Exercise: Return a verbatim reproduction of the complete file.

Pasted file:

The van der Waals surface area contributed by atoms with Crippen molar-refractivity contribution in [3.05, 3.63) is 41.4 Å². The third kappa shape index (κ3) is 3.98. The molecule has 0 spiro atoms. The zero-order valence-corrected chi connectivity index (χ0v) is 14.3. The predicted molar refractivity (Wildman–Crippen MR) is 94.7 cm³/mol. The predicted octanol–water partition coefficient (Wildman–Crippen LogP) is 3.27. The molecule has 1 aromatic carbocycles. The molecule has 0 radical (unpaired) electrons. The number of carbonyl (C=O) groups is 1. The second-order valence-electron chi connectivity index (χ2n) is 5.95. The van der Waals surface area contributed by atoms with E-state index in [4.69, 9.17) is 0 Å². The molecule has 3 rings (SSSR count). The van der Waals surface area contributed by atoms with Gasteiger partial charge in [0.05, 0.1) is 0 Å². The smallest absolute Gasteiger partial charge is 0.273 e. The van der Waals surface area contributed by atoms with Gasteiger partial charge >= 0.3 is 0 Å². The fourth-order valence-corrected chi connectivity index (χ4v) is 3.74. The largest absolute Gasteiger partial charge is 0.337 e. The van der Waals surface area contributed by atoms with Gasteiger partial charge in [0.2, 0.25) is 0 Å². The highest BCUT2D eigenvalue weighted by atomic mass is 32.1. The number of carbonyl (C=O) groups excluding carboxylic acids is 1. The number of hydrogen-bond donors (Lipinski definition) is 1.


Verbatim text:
The van der Waals surface area contributed by atoms with Crippen molar-refractivity contribution in [3.05, 3.63) is 41.4 Å². The third kappa shape index (κ3) is 3.98. The molecule has 0 spiro atoms. The zero-order valence-corrected chi connectivity index (χ0v) is 14.3. The predicted molar refractivity (Wildman–Crippen MR) is 94.7 cm³/mol. The predicted octanol–water partition coefficient (Wildman–Crippen LogP) is 3.27. The molecule has 1 aromatic carbocycles. The molecule has 0 radical (unpaired) electrons. The number of carbonyl (C=O) groups is 1. The second-order valence-electron chi connectivity index (χ2n) is 5.95. The van der Waals surface area contributed by atoms with E-state index in [4.69, 9.17) is 0 Å². The molecule has 3 rings (SSSR count). The van der Waals surface area contributed by atoms with Gasteiger partial charge in [0.05, 0.1) is 0 Å². The smallest absolute Gasteiger partial charge is 0.273 e. The van der Waals surface area contributed by atoms with Gasteiger partial charge >= 0.3 is 0 Å². The fourth-order valence-corrected chi connectivity index (χ4v) is 3.74. The largest absolute Gasteiger partial charge is 0.337 e. The van der Waals surface area contributed by atoms with Gasteiger partial charge in [0.2, 0.25) is 0 Å². The highest BCUT2D eigenvalue weighted by atomic mass is 32.1. The number of carbonyl (C=O) groups excluding carboxylic acids is 1. The number of hydrogen-bond donors (Lipinski definition) is 1.